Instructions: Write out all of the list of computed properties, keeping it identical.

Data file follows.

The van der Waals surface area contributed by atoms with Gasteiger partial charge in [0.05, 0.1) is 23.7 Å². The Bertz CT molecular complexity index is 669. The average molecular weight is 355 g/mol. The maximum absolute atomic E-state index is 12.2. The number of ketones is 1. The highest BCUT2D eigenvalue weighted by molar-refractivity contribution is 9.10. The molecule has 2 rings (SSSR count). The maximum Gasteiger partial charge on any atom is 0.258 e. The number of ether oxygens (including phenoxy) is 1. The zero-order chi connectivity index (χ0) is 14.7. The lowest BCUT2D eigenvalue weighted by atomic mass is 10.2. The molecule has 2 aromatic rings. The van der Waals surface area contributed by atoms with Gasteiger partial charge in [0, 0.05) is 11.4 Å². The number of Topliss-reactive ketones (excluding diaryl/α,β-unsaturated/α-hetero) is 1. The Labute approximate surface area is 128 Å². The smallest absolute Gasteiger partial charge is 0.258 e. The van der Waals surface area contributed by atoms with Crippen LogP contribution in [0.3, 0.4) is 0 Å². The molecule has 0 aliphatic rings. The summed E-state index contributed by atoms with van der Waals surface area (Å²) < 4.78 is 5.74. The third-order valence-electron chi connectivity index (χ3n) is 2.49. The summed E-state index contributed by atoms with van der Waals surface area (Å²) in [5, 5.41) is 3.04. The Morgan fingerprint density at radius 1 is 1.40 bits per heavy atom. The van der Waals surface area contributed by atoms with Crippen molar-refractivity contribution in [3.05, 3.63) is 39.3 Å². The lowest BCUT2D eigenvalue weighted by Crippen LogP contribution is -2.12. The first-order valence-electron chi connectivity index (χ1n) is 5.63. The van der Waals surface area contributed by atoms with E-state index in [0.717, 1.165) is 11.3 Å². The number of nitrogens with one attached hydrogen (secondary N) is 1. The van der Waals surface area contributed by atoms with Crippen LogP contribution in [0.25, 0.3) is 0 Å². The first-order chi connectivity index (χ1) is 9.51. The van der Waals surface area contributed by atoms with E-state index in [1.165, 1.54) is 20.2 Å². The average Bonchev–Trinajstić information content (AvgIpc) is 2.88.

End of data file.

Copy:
The van der Waals surface area contributed by atoms with Gasteiger partial charge in [0.05, 0.1) is 23.7 Å². The Bertz CT molecular complexity index is 669. The average molecular weight is 355 g/mol. The maximum absolute atomic E-state index is 12.2. The number of ketones is 1. The highest BCUT2D eigenvalue weighted by molar-refractivity contribution is 9.10. The molecule has 2 rings (SSSR count). The maximum Gasteiger partial charge on any atom is 0.258 e. The number of ether oxygens (including phenoxy) is 1. The zero-order chi connectivity index (χ0) is 14.7. The lowest BCUT2D eigenvalue weighted by atomic mass is 10.2. The molecule has 2 aromatic rings. The van der Waals surface area contributed by atoms with Gasteiger partial charge in [0, 0.05) is 11.4 Å². The number of Topliss-reactive ketones (excluding diaryl/α,β-unsaturated/α-hetero) is 1. The Labute approximate surface area is 128 Å². The smallest absolute Gasteiger partial charge is 0.258 e. The van der Waals surface area contributed by atoms with Crippen LogP contribution in [0.3, 0.4) is 0 Å². The molecule has 0 aliphatic rings. The summed E-state index contributed by atoms with van der Waals surface area (Å²) < 4.78 is 5.74. The third-order valence-electron chi connectivity index (χ3n) is 2.49. The summed E-state index contributed by atoms with van der Waals surface area (Å²) in [5, 5.41) is 3.04. The Morgan fingerprint density at radius 1 is 1.40 bits per heavy atom. The van der Waals surface area contributed by atoms with Crippen molar-refractivity contribution in [3.05, 3.63) is 39.3 Å². The lowest BCUT2D eigenvalue weighted by Crippen LogP contribution is -2.12. The first-order valence-electron chi connectivity index (χ1n) is 5.63. The van der Waals surface area contributed by atoms with E-state index in [0.717, 1.165) is 11.3 Å². The number of nitrogens with one attached hydrogen (secondary N) is 1. The van der Waals surface area contributed by atoms with Crippen LogP contribution in [0.25, 0.3) is 0 Å². The first-order chi connectivity index (χ1) is 9.51. The van der Waals surface area contributed by atoms with E-state index in [1.165, 1.54) is 20.2 Å². The average Bonchev–Trinajstić information content (AvgIpc) is 2.88.